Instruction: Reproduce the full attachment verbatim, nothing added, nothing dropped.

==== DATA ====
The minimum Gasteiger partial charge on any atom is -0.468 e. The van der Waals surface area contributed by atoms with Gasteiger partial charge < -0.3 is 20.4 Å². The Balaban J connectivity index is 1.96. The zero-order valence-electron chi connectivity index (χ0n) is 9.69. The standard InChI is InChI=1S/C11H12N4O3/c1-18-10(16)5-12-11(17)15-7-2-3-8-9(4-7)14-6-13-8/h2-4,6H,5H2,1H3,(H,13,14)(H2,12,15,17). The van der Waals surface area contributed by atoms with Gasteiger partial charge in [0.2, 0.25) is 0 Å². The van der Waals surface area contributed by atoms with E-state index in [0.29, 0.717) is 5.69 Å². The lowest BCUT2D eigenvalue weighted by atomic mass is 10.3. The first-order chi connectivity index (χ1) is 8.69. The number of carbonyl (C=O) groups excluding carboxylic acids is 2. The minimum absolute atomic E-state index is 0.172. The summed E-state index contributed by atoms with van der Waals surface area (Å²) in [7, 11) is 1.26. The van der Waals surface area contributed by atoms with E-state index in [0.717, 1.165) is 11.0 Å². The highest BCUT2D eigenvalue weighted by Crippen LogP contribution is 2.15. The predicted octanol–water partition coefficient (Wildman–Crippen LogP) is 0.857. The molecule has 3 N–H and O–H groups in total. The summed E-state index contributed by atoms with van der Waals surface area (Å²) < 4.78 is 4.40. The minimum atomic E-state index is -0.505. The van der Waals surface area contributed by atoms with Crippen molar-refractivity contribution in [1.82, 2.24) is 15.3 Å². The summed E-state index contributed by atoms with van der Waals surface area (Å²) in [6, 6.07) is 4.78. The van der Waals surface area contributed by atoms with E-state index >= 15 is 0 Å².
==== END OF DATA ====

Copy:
The minimum Gasteiger partial charge on any atom is -0.468 e. The van der Waals surface area contributed by atoms with Gasteiger partial charge < -0.3 is 20.4 Å². The Balaban J connectivity index is 1.96. The zero-order valence-electron chi connectivity index (χ0n) is 9.69. The standard InChI is InChI=1S/C11H12N4O3/c1-18-10(16)5-12-11(17)15-7-2-3-8-9(4-7)14-6-13-8/h2-4,6H,5H2,1H3,(H,13,14)(H2,12,15,17). The van der Waals surface area contributed by atoms with Gasteiger partial charge in [0.2, 0.25) is 0 Å². The van der Waals surface area contributed by atoms with E-state index in [0.29, 0.717) is 5.69 Å². The lowest BCUT2D eigenvalue weighted by atomic mass is 10.3. The first-order chi connectivity index (χ1) is 8.69. The number of carbonyl (C=O) groups excluding carboxylic acids is 2. The minimum absolute atomic E-state index is 0.172. The summed E-state index contributed by atoms with van der Waals surface area (Å²) in [7, 11) is 1.26. The van der Waals surface area contributed by atoms with E-state index in [0.717, 1.165) is 11.0 Å². The highest BCUT2D eigenvalue weighted by Crippen LogP contribution is 2.15. The predicted octanol–water partition coefficient (Wildman–Crippen LogP) is 0.857. The molecule has 3 N–H and O–H groups in total. The summed E-state index contributed by atoms with van der Waals surface area (Å²) < 4.78 is 4.40. The minimum atomic E-state index is -0.505. The van der Waals surface area contributed by atoms with Crippen molar-refractivity contribution in [1.82, 2.24) is 15.3 Å². The summed E-state index contributed by atoms with van der Waals surface area (Å²) in [6, 6.07) is 4.78. The van der Waals surface area contributed by atoms with E-state index >= 15 is 0 Å².